Monday, May 13, 2013

Object of the Day, Museum Edition: Princess Marina’s Baby Dress, 1910

Embroidered Linen
Made for Princess Marina, 1910
The Victoria & Albert Museum

Though children’s fashions tended to be simpler in design than their adult counterparts, they were nonetheless well made. Clothing, overall, was made to last. Even in the early Twentieth Century, most families—even the wealthiest—didn’t have closets full of changes of clothes. Children’s clothes, especially, were constructed to be sturdy. However, great attention to detail was still paid because, in many cases, these articles were passed down from child to child—often for generations.

This beautiful dress of embroidered linen was made in 1910 for Princess Marina of Greece and Denmark (1906-1968). The Princess was the youngest of the three daughters of HRH Prince Nicholas of Greece and his wife Grand Duchess Elena of Russia. However, most people remember Princess Marina as the wife of the fourth son of King George V and Queen Mary,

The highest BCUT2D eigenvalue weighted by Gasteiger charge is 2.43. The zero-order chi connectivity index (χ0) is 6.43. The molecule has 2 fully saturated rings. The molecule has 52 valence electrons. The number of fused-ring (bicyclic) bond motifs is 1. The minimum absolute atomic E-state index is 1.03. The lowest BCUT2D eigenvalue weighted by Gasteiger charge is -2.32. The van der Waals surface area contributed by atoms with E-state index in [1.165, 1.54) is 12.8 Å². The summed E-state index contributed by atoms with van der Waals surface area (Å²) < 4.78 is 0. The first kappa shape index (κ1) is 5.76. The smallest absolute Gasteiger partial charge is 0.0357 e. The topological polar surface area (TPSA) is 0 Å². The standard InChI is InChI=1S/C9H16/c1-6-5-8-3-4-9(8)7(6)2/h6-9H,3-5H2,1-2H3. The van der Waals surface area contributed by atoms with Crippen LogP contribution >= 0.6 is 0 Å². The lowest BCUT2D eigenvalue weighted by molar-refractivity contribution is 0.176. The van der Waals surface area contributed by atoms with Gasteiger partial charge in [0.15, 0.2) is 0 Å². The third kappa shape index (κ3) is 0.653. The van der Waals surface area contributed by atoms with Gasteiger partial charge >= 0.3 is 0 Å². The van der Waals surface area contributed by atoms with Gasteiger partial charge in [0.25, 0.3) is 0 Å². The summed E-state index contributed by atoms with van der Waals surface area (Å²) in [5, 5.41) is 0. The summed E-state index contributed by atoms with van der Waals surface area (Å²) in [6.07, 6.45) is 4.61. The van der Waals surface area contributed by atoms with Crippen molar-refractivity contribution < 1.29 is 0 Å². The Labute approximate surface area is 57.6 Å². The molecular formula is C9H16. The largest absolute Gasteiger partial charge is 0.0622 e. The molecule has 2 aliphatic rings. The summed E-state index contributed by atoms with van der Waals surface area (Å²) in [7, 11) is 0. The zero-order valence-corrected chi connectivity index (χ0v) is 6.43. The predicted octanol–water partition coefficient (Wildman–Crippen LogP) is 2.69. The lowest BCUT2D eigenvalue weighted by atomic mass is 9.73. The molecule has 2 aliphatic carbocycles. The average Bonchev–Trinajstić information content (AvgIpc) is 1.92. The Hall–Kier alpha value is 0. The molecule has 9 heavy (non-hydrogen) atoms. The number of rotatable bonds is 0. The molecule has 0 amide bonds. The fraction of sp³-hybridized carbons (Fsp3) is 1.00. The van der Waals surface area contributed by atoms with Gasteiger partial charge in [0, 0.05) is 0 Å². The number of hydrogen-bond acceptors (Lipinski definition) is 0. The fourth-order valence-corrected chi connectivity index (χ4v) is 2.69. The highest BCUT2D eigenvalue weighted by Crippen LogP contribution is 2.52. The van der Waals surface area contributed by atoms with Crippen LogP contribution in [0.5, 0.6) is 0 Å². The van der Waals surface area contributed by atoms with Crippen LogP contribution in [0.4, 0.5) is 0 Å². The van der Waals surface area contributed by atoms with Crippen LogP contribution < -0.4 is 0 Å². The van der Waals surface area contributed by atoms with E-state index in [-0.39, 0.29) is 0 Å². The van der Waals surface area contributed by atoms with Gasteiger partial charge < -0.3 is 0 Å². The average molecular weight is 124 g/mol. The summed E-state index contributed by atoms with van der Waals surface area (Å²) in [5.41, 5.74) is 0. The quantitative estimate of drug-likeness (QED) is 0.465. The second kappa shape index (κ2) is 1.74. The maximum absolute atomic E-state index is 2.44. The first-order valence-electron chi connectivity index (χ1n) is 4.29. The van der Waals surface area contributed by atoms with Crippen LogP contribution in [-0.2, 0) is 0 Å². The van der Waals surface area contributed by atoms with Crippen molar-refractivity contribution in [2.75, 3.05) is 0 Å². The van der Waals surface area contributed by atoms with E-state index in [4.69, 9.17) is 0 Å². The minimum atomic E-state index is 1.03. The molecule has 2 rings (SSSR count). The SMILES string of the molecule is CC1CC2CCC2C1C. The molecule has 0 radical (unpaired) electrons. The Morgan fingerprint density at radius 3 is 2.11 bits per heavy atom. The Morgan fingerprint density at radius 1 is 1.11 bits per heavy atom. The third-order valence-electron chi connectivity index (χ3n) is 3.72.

Prince George (“Georgie” to his mother, the Queen), the Duke of Kent whom the Princess married in 1934. “Georgie” and Marina appeared to have a happy marriage though beneath the surface there was a lot going on that wasn’t known by the public. Together, they had one child, Prince Edward (now Duke of Kent). Princess Marina, even after the untimely death of the Duke of Kent in 1942, was quite popular with the people of Britain who admired her fashion sense—a trait, it seems, which she developed as a child. 

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